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Training The Next-Generation Internet Police

How NEC is helping to keep cyberspace safe

Over the past two years, the world has seen a marked acceleration in the digitalization of businesses. Many employers are now offering work-from-home options, conducting their meetings online, and automating many labor-intensive tasks. Indeed, the pandemic has been a catalyst in this transformation. Small-Medium Enterprises (SMEs) and corporations today are presented with a dazzling array of software to help them take their everyday processes online.

Unfortunately, accompanying this rapid digitalization is the rapid rise of hackers, scammers, and information thieves. According to CNBC, there was a 61% increase in the rate of phishing attacks in the six months ending October 2022 compared to the previous year. The attacks are also getting more sophisticated, spreading beyond emails to text messages and other forms of personal communication.

With the increased connectedness of personal devices through the Internet of Things (IoT), criminals are also looking at this easy avenue as the next big prize. According to Microsoft’s Digital Defense Report 2022. “While the security of IT hardware and software has strengthened in recent years, the security of Internet of Things (IoT) … has not kept pace.”

Businesses need to ramp up their cyber defences amidst a global shortage of cybersecurity experts. New talent must be trained in the latest skills, such as malware forensics and analysis, to better understand, anticipate, and prepare for any threats they may face.

NEC’s commitment to global cyber defence

In 2018, NEC announced its long-term plan to conduct a series of cybersecurity exercises, including incident response exercises, for over 150 government and critical infrastructure company employees belonging to ASEAN-member states. This was done through the ASEAN-Japan Cybersecurity Capacity Building Centre (AJCCBC), a part of the Japan-ASEAN Integration Fund (JAIF) project, with the aim to develop a cybersecurity workforce of more than 700 over four years. NEC is also currently assisting the INTERPOL’s Cybercrime Program with state-of-the-art training and technology.

To help train the next generation of cybersecurity talents, NEC Asia-Pacific and the Singapore Institute of Technology (SIT) have developed a Network Forensic Specialist course. Experts in NEC’s security operations centre (SOC), together with their training partner LAC, will train the online participants in a four-day course in the basic skills of log and packet analysis, methods to identify attacks, methods to identify malware traces and basic techniques of correlational analysis.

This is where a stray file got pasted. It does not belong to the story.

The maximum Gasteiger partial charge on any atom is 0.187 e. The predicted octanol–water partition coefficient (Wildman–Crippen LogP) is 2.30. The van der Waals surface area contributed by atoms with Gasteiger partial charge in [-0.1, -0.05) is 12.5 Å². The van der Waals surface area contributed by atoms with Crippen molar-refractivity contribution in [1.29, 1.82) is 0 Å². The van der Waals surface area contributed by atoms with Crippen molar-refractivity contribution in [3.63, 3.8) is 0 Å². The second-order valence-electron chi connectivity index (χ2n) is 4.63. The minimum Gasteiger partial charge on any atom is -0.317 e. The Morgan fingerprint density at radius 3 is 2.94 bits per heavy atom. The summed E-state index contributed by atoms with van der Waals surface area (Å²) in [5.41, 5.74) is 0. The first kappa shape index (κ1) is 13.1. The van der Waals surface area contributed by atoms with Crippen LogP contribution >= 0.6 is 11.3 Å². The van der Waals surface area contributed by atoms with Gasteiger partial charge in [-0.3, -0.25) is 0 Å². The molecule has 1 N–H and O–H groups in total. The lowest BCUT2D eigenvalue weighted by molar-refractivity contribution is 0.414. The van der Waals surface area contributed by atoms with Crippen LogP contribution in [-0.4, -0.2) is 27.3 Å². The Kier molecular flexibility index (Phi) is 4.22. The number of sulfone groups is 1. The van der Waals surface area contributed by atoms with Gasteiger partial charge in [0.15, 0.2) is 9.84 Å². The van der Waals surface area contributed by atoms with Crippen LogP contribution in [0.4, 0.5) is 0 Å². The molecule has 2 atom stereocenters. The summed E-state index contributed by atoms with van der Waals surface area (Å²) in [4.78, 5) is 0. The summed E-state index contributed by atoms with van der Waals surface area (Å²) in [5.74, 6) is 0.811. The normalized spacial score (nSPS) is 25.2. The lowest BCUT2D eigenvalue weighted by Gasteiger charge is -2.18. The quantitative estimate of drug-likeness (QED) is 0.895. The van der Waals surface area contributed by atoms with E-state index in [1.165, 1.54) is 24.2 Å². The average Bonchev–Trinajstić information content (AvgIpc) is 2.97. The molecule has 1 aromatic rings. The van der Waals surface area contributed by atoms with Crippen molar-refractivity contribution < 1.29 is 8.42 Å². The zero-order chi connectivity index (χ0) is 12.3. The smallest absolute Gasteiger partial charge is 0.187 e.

Protecting the 5G space

As businesses and networked services move into the 5G era, cybersecurity has to constantly evolve and anticipate new threats. In August 2022, NEC partnered with Fortinet in a global agreement to jointly build secure 5G networks for communication service providers (CSPs). What Fortinet brings to the 5G table is its comprehensive best-in-class security solutions, including FortiGate – the world’s most deployed next-generation firewall, and the highest-performing hyper-scale firewall.

"The global partnership with Fortinet is a perfect fit for NEC Open Networks’ ecosystem to enable our services to meet the customer’s urgent and diverse needs for network security in the 5G era," said Hideyuki Ogata, General Manager, Service Provider Solutions Department, NEC Corporation. "NEC already have rich experience in network security, including the recent success with Fortinet for CETIN and others. This partnership promises to enrich our service portfolio facing customers as a global network integrator."

AI joins the fight against cybercrime

There’s more to look forward to for enterprises, as network security vendor Vectra AI has partnered with NEC Asia Pacific to deliver enhanced cyber security solutions to APAC companies. The partnership aims to provide improved security across public cloud, identity, SaaS applications, and networks with security AI designed to detect and prioritize cyber threats.

NEC APAC vice president of enterprise infrastructure business unit, Jack Ming Yeo said, “The collective strength of the new partnership with Vectra AI will provide enhanced and more secure infrastructure to help customers combat cyberattacks.”

“Together with Vectra, our new offering will bring intelligence-driven solutions to organizations by utilising automation to alleviate the stress security teams face today.”

Staying one step ahead in combating cybercrime

According to Armand Kruger, head of cyber operations and adversarial threat hunting at NEC XON in Africa, companies need to shift from reactive to proactive measures regarding cyber security. Forward-thinking firms cannot only defend themselves against known threats but need to seek out unknown dangers.

It’s called cyber threat hunting – detecting and neutralizing attacks that manage to slip past the rules and algorithms of automated defences. This calls for skillful human threat hunters with deep expertise and experience in finding, logging and counteracting threats before they can cause severe damage.

The cybercrime battle is a neverending race between criminals and those fighting against them. NEC will always strive to help global companies stay one step ahead and continue grooming a highly skilled cybersecurity workforce, armed with the most advanced technology and the brightest minds.